Special Collections and University Archives spring exhibition opening and Douglas Biggs presentation planned for March 13.
Student Life at Iowa State: 1869-90, a presentation by Dr. Douglas Biggs, is planned at 7 p.m., Wednesday, March 13, in the Memorial Union Sun Room, 2229 Lincoln Way, Ames, Iowa. Biggs is a professor at the University of Nebraska at Kearney. This lecture complements the Iowa State University Library Special Collections & University Archives exhibition, We Are ISU: Snapshots of Student Life, which opens March 13 on the 4th Floor of Parks Library and in Room 403.
In his lecture, Dr. Biggs will explore a number of the student life issues over the first two decades of the university’s history from the time the first class arrived in 1869 to the 1890s. The Iowa Agricultural College of the 1890s was a very different institution than the one that opened its doors in 1869. His talk will center on student challenges faced because of Iowa State’s isolation from the rest of the world, the relationships students had with each other and with the college as a whole, issues over the requirement for manual labor, and the fight over the colonizing of fraternities and sororities on campus.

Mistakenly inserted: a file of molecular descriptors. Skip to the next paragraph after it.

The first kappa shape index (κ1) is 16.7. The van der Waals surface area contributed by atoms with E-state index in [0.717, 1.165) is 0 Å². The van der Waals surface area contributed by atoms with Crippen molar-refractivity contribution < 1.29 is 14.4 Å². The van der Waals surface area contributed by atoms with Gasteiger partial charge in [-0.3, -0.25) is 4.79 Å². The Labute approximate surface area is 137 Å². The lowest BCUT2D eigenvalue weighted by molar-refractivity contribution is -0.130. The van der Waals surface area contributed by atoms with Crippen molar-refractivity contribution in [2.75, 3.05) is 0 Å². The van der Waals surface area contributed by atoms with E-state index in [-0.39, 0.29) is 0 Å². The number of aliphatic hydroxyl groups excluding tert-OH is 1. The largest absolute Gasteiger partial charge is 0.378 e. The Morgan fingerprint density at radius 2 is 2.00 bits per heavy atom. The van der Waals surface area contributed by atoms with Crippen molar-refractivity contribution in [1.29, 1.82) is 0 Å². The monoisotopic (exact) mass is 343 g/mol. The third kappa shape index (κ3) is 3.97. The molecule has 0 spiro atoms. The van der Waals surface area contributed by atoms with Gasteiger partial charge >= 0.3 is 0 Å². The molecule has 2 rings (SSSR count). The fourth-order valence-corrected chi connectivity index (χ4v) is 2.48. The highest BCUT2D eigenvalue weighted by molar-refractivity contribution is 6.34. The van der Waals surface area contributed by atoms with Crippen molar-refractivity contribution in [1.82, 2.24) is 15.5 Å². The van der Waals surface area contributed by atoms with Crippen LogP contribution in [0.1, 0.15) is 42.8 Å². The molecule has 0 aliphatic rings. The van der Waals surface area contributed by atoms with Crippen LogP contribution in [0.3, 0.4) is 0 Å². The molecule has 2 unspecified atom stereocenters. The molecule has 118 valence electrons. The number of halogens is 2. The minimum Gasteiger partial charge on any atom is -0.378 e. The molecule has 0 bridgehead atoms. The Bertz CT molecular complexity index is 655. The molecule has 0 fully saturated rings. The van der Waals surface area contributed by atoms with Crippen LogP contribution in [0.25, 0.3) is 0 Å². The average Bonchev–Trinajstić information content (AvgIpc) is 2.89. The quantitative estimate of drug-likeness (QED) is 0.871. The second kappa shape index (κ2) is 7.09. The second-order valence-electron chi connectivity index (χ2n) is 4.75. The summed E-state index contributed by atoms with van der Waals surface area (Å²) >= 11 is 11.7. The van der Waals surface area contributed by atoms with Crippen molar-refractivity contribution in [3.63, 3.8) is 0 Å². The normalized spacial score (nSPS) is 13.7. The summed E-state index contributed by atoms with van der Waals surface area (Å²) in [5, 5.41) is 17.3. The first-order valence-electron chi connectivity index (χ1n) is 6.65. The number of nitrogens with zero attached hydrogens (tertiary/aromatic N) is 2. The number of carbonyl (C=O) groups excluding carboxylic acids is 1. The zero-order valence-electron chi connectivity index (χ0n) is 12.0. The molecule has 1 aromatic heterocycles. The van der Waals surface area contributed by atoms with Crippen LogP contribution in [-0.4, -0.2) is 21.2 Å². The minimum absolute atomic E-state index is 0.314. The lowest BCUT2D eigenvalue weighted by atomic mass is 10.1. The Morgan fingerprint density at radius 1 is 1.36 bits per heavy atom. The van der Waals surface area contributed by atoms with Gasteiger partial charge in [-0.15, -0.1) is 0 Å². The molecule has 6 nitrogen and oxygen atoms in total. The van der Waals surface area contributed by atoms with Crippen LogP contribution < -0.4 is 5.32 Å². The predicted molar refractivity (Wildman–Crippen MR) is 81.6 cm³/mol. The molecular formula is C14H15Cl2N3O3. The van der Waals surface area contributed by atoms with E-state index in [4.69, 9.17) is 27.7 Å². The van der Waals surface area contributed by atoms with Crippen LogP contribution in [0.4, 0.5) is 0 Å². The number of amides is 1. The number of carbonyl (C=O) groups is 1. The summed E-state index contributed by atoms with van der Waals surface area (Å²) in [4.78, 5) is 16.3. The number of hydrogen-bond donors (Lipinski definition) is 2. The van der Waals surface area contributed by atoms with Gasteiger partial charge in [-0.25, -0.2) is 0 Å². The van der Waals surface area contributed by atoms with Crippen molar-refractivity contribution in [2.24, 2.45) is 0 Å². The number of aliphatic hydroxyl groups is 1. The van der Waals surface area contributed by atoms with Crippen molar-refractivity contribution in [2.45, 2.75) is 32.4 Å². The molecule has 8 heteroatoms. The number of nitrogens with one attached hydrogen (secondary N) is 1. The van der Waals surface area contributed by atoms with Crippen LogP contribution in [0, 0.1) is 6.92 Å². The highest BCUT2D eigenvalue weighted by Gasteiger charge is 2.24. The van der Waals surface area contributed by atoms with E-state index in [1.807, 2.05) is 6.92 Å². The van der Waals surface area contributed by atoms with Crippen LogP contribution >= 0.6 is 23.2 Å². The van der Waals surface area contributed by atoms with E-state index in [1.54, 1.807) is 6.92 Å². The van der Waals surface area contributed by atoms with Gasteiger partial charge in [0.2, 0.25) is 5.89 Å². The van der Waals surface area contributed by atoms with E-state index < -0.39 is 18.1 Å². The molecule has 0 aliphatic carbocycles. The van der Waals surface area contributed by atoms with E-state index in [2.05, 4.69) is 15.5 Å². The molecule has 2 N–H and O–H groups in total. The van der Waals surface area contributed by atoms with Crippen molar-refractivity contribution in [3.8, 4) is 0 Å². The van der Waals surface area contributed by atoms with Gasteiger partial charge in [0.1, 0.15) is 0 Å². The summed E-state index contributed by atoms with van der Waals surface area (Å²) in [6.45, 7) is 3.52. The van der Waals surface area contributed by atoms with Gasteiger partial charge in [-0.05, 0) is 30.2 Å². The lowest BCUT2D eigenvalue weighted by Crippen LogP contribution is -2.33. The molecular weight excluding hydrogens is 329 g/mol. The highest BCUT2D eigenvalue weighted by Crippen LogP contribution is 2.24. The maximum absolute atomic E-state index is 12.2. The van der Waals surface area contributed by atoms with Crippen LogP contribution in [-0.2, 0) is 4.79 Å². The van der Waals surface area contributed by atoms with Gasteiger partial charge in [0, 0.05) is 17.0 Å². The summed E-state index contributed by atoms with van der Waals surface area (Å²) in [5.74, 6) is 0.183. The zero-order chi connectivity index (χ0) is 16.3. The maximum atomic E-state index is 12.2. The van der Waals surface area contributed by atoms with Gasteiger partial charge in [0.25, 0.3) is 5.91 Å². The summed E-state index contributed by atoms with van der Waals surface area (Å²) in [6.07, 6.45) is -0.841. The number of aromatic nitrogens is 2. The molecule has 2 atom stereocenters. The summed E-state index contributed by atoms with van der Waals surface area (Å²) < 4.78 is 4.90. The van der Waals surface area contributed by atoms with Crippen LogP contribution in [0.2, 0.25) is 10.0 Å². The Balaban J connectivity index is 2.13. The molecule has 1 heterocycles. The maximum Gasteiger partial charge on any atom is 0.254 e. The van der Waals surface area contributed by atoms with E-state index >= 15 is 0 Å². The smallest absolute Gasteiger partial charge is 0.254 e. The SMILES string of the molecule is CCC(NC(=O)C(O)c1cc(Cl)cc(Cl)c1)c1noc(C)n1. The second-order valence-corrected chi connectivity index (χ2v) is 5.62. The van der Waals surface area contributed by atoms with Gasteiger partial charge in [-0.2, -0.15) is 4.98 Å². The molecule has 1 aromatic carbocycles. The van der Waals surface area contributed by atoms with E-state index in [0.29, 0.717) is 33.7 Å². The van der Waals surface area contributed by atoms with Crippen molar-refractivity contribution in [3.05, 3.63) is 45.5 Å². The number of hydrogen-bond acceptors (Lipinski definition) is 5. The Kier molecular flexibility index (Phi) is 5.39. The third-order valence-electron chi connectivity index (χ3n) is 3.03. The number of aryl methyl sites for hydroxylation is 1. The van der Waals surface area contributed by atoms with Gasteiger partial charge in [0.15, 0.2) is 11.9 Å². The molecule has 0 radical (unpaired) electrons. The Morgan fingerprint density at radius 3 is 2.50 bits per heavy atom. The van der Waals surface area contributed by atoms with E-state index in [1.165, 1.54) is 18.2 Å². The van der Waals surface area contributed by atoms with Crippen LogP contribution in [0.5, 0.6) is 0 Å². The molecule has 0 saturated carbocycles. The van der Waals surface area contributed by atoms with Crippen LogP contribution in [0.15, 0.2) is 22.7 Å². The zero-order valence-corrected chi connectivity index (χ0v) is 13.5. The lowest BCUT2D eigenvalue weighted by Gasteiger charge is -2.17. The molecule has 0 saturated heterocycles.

Dr. Biggs was born in Ames, Iowa, where his father taught geology and earth science at Iowa State for his entire career. Dr. Biggs holds a Bachelor of Arts and a Master of Arts in history from Iowa State and a Ph.D. from the University of Minnesota. He has written extensively about the political culture of late medieval England, specifically the reigns of Richard II (1377-99) and Henry IV (1399-1413). In late 2009, Dr. Biggs became interested in the history of his home town and his undergraduate alma mater. This has led to several publications, a book, and public lectures on historical subjects in Ames about Ames and ISU. In Fall 2017, Dr. Biggs received the prestigious Pratt-Heins Foundation Faculty Award for Outstanding Service to the UNK Community in the Area of Research/Scholarship.
Department of History
Ames Historical Society
Contact Rachel Seale, outreach archivist, for more information.